The instruments comprises a red (671nm/655nm) and/or a green (532nm) diode pumped solid-state system or semiconductor diode laser, expansion and collimating optics, and a proprietary camera-based detection system. The mechanical construction of the mapper is entirely built using carbon fibre. This allows for an extremely rigid and thermally inert system as well as having significant weight advantages as compared to more conventional engineering materials.
The power outputs of the lasers are around 200mW depending on the system. This makes them Class 3B lasers. The emitted beam is expanded and collimated before illuminating the target surface at an angle approximately 30° to the target normal.
Laser beams are monochromatic (single wavelength), highly directional and are spatially and temporally coherent. This coherent property of a laser beam, where all emitted waves are in phase with each other, enables its use for strain measurement. The beam incident on the target is reflected by its surface. Most surfaces are not optically flat. The surface roughness causes the reflected waves of light to interfere with each other creating a grainy effect that is known as speckle.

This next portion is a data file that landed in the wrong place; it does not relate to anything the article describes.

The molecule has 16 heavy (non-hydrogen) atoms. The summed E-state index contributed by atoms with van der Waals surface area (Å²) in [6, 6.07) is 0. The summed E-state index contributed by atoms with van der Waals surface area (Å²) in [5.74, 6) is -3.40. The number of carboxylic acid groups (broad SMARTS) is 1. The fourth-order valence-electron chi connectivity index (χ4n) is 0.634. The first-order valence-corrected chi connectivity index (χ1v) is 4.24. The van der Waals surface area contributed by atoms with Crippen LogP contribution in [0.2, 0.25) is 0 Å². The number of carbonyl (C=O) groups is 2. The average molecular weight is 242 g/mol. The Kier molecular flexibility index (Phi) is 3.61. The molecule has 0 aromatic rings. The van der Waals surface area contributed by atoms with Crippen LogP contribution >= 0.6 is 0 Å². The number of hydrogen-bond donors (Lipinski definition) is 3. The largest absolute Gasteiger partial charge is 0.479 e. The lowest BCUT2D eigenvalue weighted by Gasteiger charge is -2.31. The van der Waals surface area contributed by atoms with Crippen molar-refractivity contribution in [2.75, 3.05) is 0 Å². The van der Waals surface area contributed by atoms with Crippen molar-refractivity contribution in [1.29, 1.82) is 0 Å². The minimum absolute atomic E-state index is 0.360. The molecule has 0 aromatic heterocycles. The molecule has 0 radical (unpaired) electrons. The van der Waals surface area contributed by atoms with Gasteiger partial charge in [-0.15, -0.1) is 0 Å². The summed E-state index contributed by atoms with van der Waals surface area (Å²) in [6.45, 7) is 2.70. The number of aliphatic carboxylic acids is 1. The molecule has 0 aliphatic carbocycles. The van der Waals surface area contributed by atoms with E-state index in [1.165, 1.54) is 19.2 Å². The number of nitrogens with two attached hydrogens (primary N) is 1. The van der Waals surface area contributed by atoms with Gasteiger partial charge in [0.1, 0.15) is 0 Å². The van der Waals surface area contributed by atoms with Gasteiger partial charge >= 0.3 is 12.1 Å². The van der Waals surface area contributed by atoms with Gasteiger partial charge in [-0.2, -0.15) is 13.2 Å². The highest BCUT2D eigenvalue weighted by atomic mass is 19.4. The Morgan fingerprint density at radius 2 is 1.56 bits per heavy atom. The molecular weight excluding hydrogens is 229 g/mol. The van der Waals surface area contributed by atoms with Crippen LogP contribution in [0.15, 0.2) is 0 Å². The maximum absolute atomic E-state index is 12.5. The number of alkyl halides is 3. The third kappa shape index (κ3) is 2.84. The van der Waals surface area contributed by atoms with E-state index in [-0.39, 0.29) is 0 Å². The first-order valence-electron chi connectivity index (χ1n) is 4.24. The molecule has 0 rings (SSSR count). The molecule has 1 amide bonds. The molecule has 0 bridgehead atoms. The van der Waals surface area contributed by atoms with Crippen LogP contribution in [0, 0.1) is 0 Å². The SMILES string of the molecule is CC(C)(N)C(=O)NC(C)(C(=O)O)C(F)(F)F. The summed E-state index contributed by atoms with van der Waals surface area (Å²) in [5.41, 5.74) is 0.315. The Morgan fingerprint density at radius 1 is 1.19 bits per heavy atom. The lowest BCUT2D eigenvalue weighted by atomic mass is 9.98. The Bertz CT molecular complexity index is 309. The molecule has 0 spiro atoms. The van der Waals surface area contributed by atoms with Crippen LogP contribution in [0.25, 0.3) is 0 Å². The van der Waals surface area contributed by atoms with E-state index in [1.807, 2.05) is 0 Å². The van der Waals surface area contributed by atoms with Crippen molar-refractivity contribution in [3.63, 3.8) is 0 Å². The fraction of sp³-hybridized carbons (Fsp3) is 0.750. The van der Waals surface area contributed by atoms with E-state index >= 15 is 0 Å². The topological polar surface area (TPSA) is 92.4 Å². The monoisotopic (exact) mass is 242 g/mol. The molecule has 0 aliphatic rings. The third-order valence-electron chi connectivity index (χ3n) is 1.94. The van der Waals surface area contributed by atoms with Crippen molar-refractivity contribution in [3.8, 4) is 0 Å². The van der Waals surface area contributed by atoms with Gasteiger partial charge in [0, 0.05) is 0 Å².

The detection system comprises an image shearing head, a phase stepper, an imaging lens and a camera. The strain field is produced by saving an image of the unstressed target, and subtracting all subsequent images from this reference image. As a mechanical or thermal stress is applied to the target surface, the phase of the speckle changes corresponding to the stress. This is visible as fringes in the subtracted video.
Download our specification PDF here.
For more information about the Strain Mapper's applications, the PDF is here.